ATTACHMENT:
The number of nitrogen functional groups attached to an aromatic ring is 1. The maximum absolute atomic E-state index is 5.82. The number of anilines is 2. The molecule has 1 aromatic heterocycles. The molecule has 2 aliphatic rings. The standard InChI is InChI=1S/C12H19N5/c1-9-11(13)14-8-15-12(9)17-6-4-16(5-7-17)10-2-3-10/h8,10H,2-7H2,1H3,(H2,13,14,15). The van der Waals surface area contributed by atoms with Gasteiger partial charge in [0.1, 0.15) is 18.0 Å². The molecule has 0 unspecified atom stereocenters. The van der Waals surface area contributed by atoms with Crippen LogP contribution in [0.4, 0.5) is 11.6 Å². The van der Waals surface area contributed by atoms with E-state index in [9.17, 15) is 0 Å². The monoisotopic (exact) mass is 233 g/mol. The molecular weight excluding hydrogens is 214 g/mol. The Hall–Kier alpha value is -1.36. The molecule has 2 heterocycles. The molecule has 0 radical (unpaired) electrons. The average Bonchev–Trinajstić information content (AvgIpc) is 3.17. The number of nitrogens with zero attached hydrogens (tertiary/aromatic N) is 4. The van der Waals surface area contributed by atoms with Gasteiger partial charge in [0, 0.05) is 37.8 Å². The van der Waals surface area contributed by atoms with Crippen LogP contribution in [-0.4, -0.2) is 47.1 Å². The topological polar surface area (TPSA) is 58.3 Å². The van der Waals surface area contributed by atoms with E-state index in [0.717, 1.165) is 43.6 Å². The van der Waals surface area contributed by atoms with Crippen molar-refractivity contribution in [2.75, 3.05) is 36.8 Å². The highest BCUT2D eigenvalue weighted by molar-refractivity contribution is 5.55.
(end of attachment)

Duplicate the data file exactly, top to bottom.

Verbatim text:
The number of nitrogen functional groups attached to an aromatic ring is 1. The maximum absolute atomic E-state index is 5.82. The number of anilines is 2. The molecule has 1 aromatic heterocycles. The molecule has 2 aliphatic rings. The standard InChI is InChI=1S/C12H19N5/c1-9-11(13)14-8-15-12(9)17-6-4-16(5-7-17)10-2-3-10/h8,10H,2-7H2,1H3,(H2,13,14,15). The van der Waals surface area contributed by atoms with Gasteiger partial charge in [0.1, 0.15) is 18.0 Å². The molecule has 0 unspecified atom stereocenters. The van der Waals surface area contributed by atoms with Crippen LogP contribution in [0.4, 0.5) is 11.6 Å². The van der Waals surface area contributed by atoms with E-state index in [9.17, 15) is 0 Å². The monoisotopic (exact) mass is 233 g/mol. The molecular weight excluding hydrogens is 214 g/mol. The Hall–Kier alpha value is -1.36. The molecule has 2 heterocycles. The molecule has 0 radical (unpaired) electrons. The average Bonchev–Trinajstić information content (AvgIpc) is 3.17. The number of nitrogens with zero attached hydrogens (tertiary/aromatic N) is 4. The van der Waals surface area contributed by atoms with Gasteiger partial charge in [0, 0.05) is 37.8 Å². The van der Waals surface area contributed by atoms with Crippen LogP contribution in [-0.4, -0.2) is 47.1 Å². The topological polar surface area (TPSA) is 58.3 Å². The van der Waals surface area contributed by atoms with E-state index in [0.717, 1.165) is 43.6 Å². The van der Waals surface area contributed by atoms with Crippen molar-refractivity contribution in [2.75, 3.05) is 36.8 Å². The highest BCUT2D eigenvalue weighted by molar-refractivity contribution is 5.55.